Buckley Rumford Fireplaces
Rae Chatham Rumfords
Palma de Mallorca, Spain

Date: April 5 2010
From: Rae Chatham
To: buckley@rumford.com
Subject: Mental telepathy

Hi Jim,

Mental telepathy. As you were sending your email a month ago, I was doing the plaster casting for the throats of two more Rumfords for the latest house renovation project I'm doing here. Reading our correspondence on the website made me realize that I should have sent pix some time ago.

Since we were last in touch, I've done 5 in all, and these two will make 7.

I'm going to send you photos of the mold I slapped together out of chipboard and MD for the plaster throats. And photos of all the fireplaces. I would have done it already but my mom has the camera. She'll be back in a week.

Here's one of the fireplaces in the first village house, not the Palma house you and I corresponded about, but one of the three that came later.

Very best to you and your team,


Jim Buckley to Rae
Mar 3, 2010


I was wondering if you ever finished the two Rumford fireplaces in Spain we talked about a few years ago. I'd love an update and maybe some pictures.

Warm regards,
Jim Buckley

Date: Mon, 19 Sep 2005
From: Rae Chatham
To: buckley@rumford.com
Subject: throat angle

Dear Jim,

You gave me invaluable help last month about construction of two 36 inchers back to back in a centuries old third story flat in Spain.

I'm ready to set the smoke chamber of the first one, which will have to be tilted back to keep from hitting a beam, and feel confident about that operation because your instructions and the queries in the forum cover the subject well. But I have noticed that the way the one-piece throat is sitting (placed on purpose so that the mouth opening is exactly level to receive the damper), its back wall is also angled slightly back. The net result is that the tilting begins early, at the point the throat rests on the back wall of the firebox. I know that all discussions of perpendicularity center on the question of whether the firebox's back wall can be tilted forward into the fireplace. But what about this surface, the throat wall, tipping back a few degrees instead of forward?

The idea of tearing the throat out and resetting it is daunting at this stage but preferible to risking a smokey fireplace!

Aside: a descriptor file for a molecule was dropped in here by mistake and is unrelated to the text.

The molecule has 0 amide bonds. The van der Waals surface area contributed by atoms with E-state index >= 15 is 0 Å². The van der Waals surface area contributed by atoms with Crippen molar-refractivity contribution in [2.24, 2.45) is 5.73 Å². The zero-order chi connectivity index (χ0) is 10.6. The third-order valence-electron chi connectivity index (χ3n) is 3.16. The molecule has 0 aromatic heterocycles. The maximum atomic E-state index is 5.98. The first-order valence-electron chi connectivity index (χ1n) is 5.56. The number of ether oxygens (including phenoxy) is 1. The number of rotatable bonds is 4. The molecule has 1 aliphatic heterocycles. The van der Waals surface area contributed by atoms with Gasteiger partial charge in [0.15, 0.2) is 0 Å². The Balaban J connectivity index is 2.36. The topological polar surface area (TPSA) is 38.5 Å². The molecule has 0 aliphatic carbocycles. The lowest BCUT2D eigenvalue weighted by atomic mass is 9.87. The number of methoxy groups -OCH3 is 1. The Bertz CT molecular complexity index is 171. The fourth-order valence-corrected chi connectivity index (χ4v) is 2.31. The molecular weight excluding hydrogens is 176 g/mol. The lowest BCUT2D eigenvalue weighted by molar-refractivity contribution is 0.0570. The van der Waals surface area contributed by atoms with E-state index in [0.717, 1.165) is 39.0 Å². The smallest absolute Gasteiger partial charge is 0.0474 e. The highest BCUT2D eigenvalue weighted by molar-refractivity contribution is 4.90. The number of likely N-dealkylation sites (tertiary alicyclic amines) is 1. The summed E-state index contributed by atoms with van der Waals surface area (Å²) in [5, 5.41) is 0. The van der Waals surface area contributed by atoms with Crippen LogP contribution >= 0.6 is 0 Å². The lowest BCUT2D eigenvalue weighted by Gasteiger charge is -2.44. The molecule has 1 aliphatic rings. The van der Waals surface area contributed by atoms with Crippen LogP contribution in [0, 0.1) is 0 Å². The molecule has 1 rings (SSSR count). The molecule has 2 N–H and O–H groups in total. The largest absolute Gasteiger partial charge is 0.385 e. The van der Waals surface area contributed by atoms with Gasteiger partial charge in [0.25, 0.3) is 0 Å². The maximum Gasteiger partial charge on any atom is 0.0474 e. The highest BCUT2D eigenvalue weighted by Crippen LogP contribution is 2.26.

In setting the throat for the second fireplace, where do I use the level? On the back wall to avoid the tilting described, or on the top surface of the throat mouth (which is what I did but which produced this tipping)? Both my throats have slightly dropped forward lips where the damper sits, producing an angle with the bottom of the throat piece is less that 90 degrees. I can rock the throat forward so the wall is straight, or back so the mouth is level. Which is preferible?

No one who hasn't built a Buckley Rumford can know what true satisfaction is. It should be added to that macho list of accomplishments (planting a tree, having a child) that define a Real Man (just joking).

Will be on tenterhooks waiting for reply.

Very best,

Rae Chatham
Palma de Mallorca


I hope I understand you correctly. Maybe a picture or two would help.

The one-piece Rumford throat should set directly on top of the firebox as shown in the pictures in the Instructions at http://www.rumford.com/instc.html The base of the throat should be level if the last course of firebrick is level. I never have thought to check the level of the opening at the top where the damper typically sets but then the damper frame is usually leveled in a bed of mortar. Since the back and the sides of the Rumford throat are extensions of the firebox, they should be plumb and vertical. You say your throat back is "angled slightly back". A few degrees won't matter but, again, it should be essentially a smooth continuation of the firebrick fireback.

I wonder if you have fitted the stainless steel damper frame over the clay throat top. It's just a coincidence that the frame sometimes fits the top of the throat. The damper should be set in a bed of mortar above the throat with the mortar directly under the hinge pins scraped out to allow the hinge pins to swing under the frame. If this is your problem, you can't install the damper valve or open it if it is installed, let me know. I have a "fix".

The smoke chamber is another matter and you can shift the base or lean it in any direction up to 30 degrees from vertical so long as the damper mechanism works and the throat opening is not obstructed or restricted. See the plan at http://www.rumford.com/plans/R3636exterior.gif

I think what you are doing sounds just fine, but again, if you could email me a digital picture or two, I might be more certain. What you think is "angled slightly back" is and what I think it is may be two different things.

Thanks for the nomination to the Macho Hall of Fame. I doubt that you're manhood is in question.

Jim Buckley

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